Green party leader obscures the truth in toxicity complaints
While Elizabeth May's unelectability has certainly rendered her inactive as a politician, she's certainly been very busy as an author.
Hot on the heels of Global Warming for Dummies, May has a new book about to debut, entitled Losing Confidence: Power Politics and the Crisis in Canadian Democracy.
The book argues that Canada needs significant electoral reform in order to restore Canadian faith in electoral politics.
"The health of Canadian democracy just isn't very strong," May complains. "We're seeing decreased voter turnout, incivility in political discourse, a Parliament that can't function because it's seized with toxic levels of partisanship."
Moreover, she blames that toxicity entirely on Prime Minister Stephen Harper and the governing Conservative party.
"In the normal course of democracy, the level of animosity dropped when you were out of an election period. But the Harper government is about taking partisanship to a level where you never stop campaigning, where every issue is an excuse to score points."
Yet it's May herself who has indulged herself in some of the most virulent anti-Conservative partisanship. It was Elizabeth May who has spent the bulk of her time preaching to any Canadian willing to listen to her about the atrocity that is the Harper government, and insisting that the Conservatives had to be defeated as soon as possible.
Her rationale was the government's alleged lack of action on climate change, more specifically the Kyoto protocol. Yet she stumped relentlessly for a party -- the Liberals -- who, while in government, did even less to address climate change.
This toxic level of partisanship preceded the election of the Harper government by years. During the days of the Reform and Canadian Alliance parties, left-wing activists demonized Preston Manning and Stockwell Day relentlessly. When the Canadian Alliance merged with the Progressive Conservative party to create the modern Conservative party these individuals demonized Stephen Harper with furious vigour.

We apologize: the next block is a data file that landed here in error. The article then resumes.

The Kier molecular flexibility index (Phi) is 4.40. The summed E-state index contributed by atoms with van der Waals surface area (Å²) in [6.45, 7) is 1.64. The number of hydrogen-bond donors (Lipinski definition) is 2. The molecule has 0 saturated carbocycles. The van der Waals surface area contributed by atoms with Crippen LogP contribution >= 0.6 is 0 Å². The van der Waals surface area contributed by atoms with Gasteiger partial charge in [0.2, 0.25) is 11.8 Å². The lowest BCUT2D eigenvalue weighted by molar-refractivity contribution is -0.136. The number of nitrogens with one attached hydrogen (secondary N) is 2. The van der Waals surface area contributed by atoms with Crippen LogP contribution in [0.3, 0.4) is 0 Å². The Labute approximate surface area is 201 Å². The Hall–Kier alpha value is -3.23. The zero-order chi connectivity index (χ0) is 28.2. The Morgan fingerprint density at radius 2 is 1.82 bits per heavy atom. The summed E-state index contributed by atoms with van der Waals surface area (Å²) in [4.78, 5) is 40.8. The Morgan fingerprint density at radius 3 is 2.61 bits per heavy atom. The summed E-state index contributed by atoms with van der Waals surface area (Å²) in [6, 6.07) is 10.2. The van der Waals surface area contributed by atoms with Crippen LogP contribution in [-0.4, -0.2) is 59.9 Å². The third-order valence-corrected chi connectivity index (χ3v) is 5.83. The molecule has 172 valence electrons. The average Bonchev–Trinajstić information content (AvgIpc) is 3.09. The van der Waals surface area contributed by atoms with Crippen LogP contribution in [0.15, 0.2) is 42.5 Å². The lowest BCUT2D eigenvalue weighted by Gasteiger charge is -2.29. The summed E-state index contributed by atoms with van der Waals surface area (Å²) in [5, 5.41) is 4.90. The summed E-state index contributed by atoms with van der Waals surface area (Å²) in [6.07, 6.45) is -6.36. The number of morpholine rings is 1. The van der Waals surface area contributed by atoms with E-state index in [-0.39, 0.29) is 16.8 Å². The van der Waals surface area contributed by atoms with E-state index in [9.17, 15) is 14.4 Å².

The Liberal party gleefully echoed these sentiments. While people like May want to continue to pout over the Conservative party running negative ads about Stephane Dion highlighting his failure to act on the issue that May insists is the basis of the Tories' unsuitability to govern, Canadians also remember the viciousness of the attack ads the Liberal party has run against Stephen Harper.
Elizabeth May can say whatever she wants about Stephen Harper and the alleged incivility of his discourse. His party has never implied that a political opponent was planning a military coup. The Liberal party that she so prefers did.
May's participation in these campaigns of demonization renders her complaints purely hypocritical.
But at the end of the day there's clearly little reason to be alarmed. The Canadian people don't take Elizabeth May seriously enough to elect her, so it's unlikely they'll take her seriously enough to buy her hypocritical arguments at face value.
Canadians have demonstrated that they have no confidence in Elizabeth May.